FarawayFriend Captain Silver Patron Trivia Game Winner

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  13. adisciu9

    adisciu9 First Sergeant Trivia Game Winner

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    Dorsey Pender
     
    JohnW., JOHN42768, amweiner and 9 others like this.
  14. ErnieMac

    ErnieMac Captain Forum Host Trivia Game Winner

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    Major General William Dorsey Pender.
     
  15. Copperhead-mi

    Copperhead-mi 1st Lieutenant Trivia Game Winner

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    General William D. Pender, CSA
     
  16. lelliott19

    lelliott19 Sergeant Major Forum Host Trivia Game Winner

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    Confederate Major General William Dorsey Pender wrote those words in a letter to his wife Fanny. He was wounded in the thigh by a shell fragment on July 2, 1863 at Gettysburg. Although successfully evacuated to Staunton VA, he died from a hemorrhage resulting from a ruptured artery on July 18, 1863.

    In Jan 1864, Robert E Lee wrote "The loss of Major-General Pender is severely felt by the army and the country. He served with this army from the beginning of the war, and took a distinguished part in all its engagements. Wounded on several occasions, he never left his command in action until he received the injury that resulted in his death. His promise and usefulness as an officer were only equaled by the purity and excellence of his private life."

    One of Lee's Best Men: The Civil War Letters of General William Dorsey Pender, page 253. https://books.google.com/books?id=qa2Rpbw57CwC
     
  17. JohnW.

    JohnW. First Sergeant

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    You are Major General William Dorsey Pender


    Pender in PA: This is a most magnificent country to look at, but the most miserable people. I have yet to see a nice looking lady.

    Fayetteville, Penn.


    June 28th 1863


    My dearest Wife

    Our mail came in today and the only think I heard from you was that four letters had reached Shocco the day after left. We are resting today after marching 157 miles since leaving Fredericksburg twelve days ago yesterday. If I had an surety that you would get this in a reasonable time, I should have a good deal to tell you.

    Until we crossed the Md. line our men behaved as well as troops could, but here it will be hard to restrain them, for they have an idea that they are to indulge in unlicensed plunder. They have done nothing like the Yankees do in our country. They take poultry and hogs but in most cases pay our money for it. We take everything we want for government use. The people are frightened to death and will do anything we intimate to them. The rascals have been expected us and have run off most of their stock and goods. I bought a few articles for you yesterday and will get you a nice lot before we leave. We pay about 200 percent.

    I am tired of invasions for altho’ they have made us suffer all that people can suffer, I cannot get my resentment to that point to make me feel indifferent to what you see here. But for the demoralizing effect plundering would have on our troops, they would feel war in all its horrors. I never saw people so badly scared. We have only to wish for a thing and it is done. I have made up my mind to enjoy no hospitality or kindness from any of them.

    Everything seems to be going on finely. We might get to Phila. without a fight, I believe, if we should choose to go. Gen. Lee intimates to no one what he is up to, and we can only surmise. I hope we may be in Harrisburg in three day. What a fine commentary upon their 90 days crushing out, if we should march to the Capital of one of their largest states without a blow. It seems to be the impression that hooker will not leave Washington, but will leave the states to take care of themselves.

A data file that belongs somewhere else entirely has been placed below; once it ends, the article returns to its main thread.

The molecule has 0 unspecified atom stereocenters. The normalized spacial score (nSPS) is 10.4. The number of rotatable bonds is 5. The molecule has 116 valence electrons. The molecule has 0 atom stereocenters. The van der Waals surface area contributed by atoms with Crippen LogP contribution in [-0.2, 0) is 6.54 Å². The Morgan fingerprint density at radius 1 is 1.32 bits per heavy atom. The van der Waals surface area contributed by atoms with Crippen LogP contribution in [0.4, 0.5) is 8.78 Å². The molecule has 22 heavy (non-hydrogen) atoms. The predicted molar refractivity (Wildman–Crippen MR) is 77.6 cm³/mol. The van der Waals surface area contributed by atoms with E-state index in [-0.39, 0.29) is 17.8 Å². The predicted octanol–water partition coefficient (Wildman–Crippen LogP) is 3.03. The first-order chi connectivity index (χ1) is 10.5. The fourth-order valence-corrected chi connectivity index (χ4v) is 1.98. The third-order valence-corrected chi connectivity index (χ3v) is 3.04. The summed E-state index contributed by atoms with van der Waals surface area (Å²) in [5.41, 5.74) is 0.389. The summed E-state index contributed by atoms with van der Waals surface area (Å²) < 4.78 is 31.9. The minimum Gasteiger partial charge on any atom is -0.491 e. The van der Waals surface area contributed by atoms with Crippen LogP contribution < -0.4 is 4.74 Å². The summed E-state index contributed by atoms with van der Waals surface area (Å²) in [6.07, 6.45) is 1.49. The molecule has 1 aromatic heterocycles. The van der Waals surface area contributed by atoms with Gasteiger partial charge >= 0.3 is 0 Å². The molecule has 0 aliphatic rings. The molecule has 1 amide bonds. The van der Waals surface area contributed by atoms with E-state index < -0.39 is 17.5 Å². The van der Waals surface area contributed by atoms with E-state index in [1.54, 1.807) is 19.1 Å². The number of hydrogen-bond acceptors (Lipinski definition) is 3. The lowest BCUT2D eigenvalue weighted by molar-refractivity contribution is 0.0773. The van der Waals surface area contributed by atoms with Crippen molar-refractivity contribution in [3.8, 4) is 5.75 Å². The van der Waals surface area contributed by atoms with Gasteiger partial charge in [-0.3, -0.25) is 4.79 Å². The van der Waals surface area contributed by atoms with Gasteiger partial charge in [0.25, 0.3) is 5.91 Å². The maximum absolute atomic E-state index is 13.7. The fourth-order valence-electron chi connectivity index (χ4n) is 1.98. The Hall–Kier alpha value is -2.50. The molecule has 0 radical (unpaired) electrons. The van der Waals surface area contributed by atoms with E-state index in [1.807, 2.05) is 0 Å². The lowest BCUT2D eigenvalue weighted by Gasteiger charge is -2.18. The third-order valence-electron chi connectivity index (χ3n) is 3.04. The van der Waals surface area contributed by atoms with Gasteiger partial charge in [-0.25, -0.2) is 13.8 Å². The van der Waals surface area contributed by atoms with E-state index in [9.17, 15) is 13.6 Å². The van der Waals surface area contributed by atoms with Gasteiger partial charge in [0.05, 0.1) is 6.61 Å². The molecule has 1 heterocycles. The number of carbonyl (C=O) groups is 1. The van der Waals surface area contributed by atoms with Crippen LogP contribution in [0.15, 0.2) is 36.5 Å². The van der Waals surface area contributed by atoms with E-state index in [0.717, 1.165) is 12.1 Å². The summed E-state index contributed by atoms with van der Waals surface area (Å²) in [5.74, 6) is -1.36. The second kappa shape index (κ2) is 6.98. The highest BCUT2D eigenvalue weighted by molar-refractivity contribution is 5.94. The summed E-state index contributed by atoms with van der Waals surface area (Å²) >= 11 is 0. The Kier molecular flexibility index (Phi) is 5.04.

We are in Adams Co., having marched through Franklin. If we do not succeed in accomplishing a great deal all of us will be surprised. Our men seem to be in the spirit and feel confident. They laugh at the idea of meeting the militia. This is a most magnificent country to look at, but the most miserable people. I have yet to see a nice looking lady. They are coarse and dirty, and the number of dirty looking children is perfectly astonishing. A great many of the women go barefooted and but a small fraction wear stockings. I hope we may never have such people. Nearly all of them seem to be tenants and at first I thought all the better people must have left. And such barns I never dreamt of. Their dwelling houses are large and comfortable, looking from the outside – have not been inside – but such coarse louts that live in them. I really did not believe that there was so much difference between our ladies and their females. I have seen no ladies. We passed through Hagerstown but saw little Southern feeling displayed. The fact is the people in the NW Md. are as much of the Dutch Yankee as these, and I do not want them.

    I hope you reached home safely and feel satisfied with me, and see that this time at least, you did not leave camp much too soon.

    I never saw troops march as our do; they will go 15 or 20 miles a day without leaving a straggle and hoop and yell on all occasions. Confidence and good spirits seem to possess everyone. I wish we could meet Hooker and have the matter settled at once. We got the Richmond papers of the 14th today and they bring us good news from Vicksburg. This campaign will do one of two things: viz – to cause a speedy peace or a more tremendous war that we have had, the former may God grant.

    Joe enters into the invasion with much gusto and is quite active in looking up hidden property. In fact the negroes seem to have more feeling in the matter than the white men and have come to the conclusion that they will impress horses, etc., etc. to any amount. Columbus is laying in a stock for his sweetheart and sisters. Gen. Hill thus far has managed the march of his Corps and I think will give as much satisfaction as Lt. Gen’l as he did as Maj. Gen’l.

    My love to all and keep my folks in Edgecombe posted as to my well being. Write to me occasionally through S. Cooper, A. and I. Gen’l Richmond.

    Now darling, may our Good Father protect us and preserve us to each other to a good old age. Tell Turner I have a pretty pair of low patent leather shoes with heels for him.

    Your loving husband.
     
  18. bixby272

    bixby272 Sergeant

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    William Dorsey Pender
     
    JohnW., JOHN42768, sarladaise and 9 others like this.
  19. MaryDee

    MaryDee Sergeant Major Trivia Game Winner

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  20. William G Hendry

    William G Hendry Corporal

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    General William Pender { One of Lee,s Best Men ] page 254 , By William Hassler.
     
  21. sarladaise

    sarladaise First Sergeant Trivia Game Winner

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    William Dorsey Pender